Neither uniformity nor diversity on their own, then, can count as anything in arguments for or against religion or atheism. The strength or weakness of diversity is a product of the use to which such diversity is put within argumentative discourse. When Montaigne lined up a seemingly countless set of examples and quotations on religion from classical antiquity, from Church Fathers, and from learned divines, he was incorporating these examples into a broad argument that has to be judged by more than its examples alone; in order for these examples to actually have any force as marks against religion they needed to be presented in discourse that made that force clear. In short, the force of such examples for Montaigne’s contemporaries was not obvious, and scholars today can still be found debating what exactly Montaigne intended in his Essays. While it would probably be naive to suggest that religious diversity caused no concern whatsoever in early modern Europe, it was not an automatic source of anxiety about religious truth.

In an analogous way, the emergence of atheist diversity should not necessarily be alarming to atheists themselves or cause for celebration amongst the religious. Nor should anxiety about such diversity be heightened by the suggestion that it is new – there have been different kinds of atheism in history, or at the very least different motivations and reasons. A history of atheism that papers over its divisions and different motivations would be as false as a history of Christianity that papered the manifest differences within that religion.

It may seem somewhat counterintuitive to say so, but there have clearly been different historical ways of approaching diversity. If we look to the history of history itself, that is, the history of historical writing, we can see that accounting for continuity and change has itself been contested in history. Eusebius of Caesarea’s Historia Ecclesiastica is quite obviously not Edward Gibbon’s Decline and Fall. Approaches to the past, like approaches to diversity, have a history. Explaining this history requires an act of interpretation that presupposes an orientation to the world, including its supposed uniformity and diversity.

If there is anything to be gleaned at all from a cursory glance at religious and atheist diversity it is that its place in our understanding has a history which must be reckoned with, and that contending with this place is a task that we have to take up as a genuine challenge. Such an engagement with religious and atheist diversity is the path of patient and potentially painful reflection, one that takes this challenge seriously rather than merely taking it for granted.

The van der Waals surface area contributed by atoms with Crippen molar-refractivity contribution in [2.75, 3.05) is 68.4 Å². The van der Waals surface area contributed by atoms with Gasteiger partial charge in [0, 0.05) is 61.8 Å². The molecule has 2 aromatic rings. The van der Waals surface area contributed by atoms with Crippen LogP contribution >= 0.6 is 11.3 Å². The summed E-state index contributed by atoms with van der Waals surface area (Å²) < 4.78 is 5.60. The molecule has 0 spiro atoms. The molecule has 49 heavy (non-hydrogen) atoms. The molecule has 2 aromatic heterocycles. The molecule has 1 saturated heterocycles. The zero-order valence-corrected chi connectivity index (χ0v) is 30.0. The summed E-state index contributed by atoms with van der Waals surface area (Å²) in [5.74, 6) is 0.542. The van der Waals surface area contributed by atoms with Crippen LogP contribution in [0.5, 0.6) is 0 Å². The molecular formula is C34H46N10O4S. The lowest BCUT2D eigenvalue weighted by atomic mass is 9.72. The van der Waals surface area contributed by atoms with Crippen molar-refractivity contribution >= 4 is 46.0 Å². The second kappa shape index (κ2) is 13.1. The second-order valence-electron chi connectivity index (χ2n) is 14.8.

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About The Author

Kenneth Sheppard

Kenneth Sheppard's book, Anti-Atheism in Early Modern England 1580-1720, was published in 2015. You can follow him on Twitter.

0 Responses to Religious and Atheist Diversity

  1. Carl says:

    In the first place, I want to say that it is not true that “Religion is sometimes held to be untrue today because there are so many different and often conflicting claims made about it.” The variety of religions is certainly one of the reasons, but not the only one and, let me say it, not the most important one. I myself am not a believer and this is not the reason I am not a believer. The fact that there are so many claims about religion only confirms my disbelief, if you will, though I would not even say that to describe myself. In fact, the author should consider a new way to look at the discourse of religious and atheist diversity. That is, I am an atheist because I do not care about religion, because religion is by definition man-made, and because I do not believe it is a good idea to worship a god even if there is proof for the existence of that god.
    Now, to say that there is no agreement among scholars as t what the term “religion” means strikes me as, well, false. I am not familiar with Mr. Juergersmeyer’s statement, but it seems that either he is being funny, or the author of this article is taking Juergensmeyer’s original comment out of context. I know not which is it, nor am I interested in it. At any rate, this business of not agreeing is often taken to the extreme, so much so that even experienced philosophers often make the mistake of distorting the meaning of a certain term, perhaps due to pedantic philosophical investigation. Religion indicates the belief in a god, or gods, and that there are individuals who believe in that god or gods. What is so controversial about this statement that scholars, as the author indicates, do not agree with? What could the term “religion” signify? Could it mean baking a pie? Could it refer to the activity of shaving one’s beard? Could it mean listening to music? If you answer “yes” then you’re merely playing a word game. Religion, again, means that a group of people believe in a god or gods.